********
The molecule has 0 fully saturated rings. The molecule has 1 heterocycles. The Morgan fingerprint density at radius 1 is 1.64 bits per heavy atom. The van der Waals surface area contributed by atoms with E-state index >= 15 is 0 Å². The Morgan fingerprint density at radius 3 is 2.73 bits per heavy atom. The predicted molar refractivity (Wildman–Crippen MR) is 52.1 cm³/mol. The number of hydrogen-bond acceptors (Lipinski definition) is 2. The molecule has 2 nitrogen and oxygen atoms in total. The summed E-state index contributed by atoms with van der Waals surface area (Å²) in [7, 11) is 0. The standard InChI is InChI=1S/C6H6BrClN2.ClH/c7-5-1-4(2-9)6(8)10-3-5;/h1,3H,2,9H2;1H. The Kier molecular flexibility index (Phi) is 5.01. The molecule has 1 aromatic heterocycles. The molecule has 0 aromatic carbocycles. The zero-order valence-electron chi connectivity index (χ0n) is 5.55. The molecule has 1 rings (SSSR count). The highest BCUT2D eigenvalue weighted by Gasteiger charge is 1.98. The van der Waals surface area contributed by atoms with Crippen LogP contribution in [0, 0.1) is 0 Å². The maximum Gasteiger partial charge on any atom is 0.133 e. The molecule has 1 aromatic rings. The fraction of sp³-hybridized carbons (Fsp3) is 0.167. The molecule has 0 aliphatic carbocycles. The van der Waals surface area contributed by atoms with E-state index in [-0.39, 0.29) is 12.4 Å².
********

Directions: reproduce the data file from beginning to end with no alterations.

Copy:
The molecule has 0 fully saturated rings. The molecule has 1 heterocycles. The Morgan fingerprint density at radius 1 is 1.64 bits per heavy atom. The van der Waals surface area contributed by atoms with E-state index >= 15 is 0 Å². The Morgan fingerprint density at radius 3 is 2.73 bits per heavy atom. The predicted molar refractivity (Wildman–Crippen MR) is 52.1 cm³/mol. The number of hydrogen-bond acceptors (Lipinski definition) is 2. The molecule has 2 nitrogen and oxygen atoms in total. The summed E-state index contributed by atoms with van der Waals surface area (Å²) in [7, 11) is 0. The standard InChI is InChI=1S/C6H6BrClN2.ClH/c7-5-1-4(2-9)6(8)10-3-5;/h1,3H,2,9H2;1H. The Kier molecular flexibility index (Phi) is 5.01. The molecule has 1 aromatic heterocycles. The molecule has 0 aromatic carbocycles. The zero-order valence-electron chi connectivity index (χ0n) is 5.55. The molecule has 1 rings (SSSR count). The highest BCUT2D eigenvalue weighted by Gasteiger charge is 1.98. The van der Waals surface area contributed by atoms with Crippen LogP contribution in [0, 0.1) is 0 Å². The maximum Gasteiger partial charge on any atom is 0.133 e. The molecule has 1 aromatic rings. The fraction of sp³-hybridized carbons (Fsp3) is 0.167. The molecule has 0 aliphatic carbocycles. The van der Waals surface area contributed by atoms with E-state index in [-0.39, 0.29) is 12.4 Å².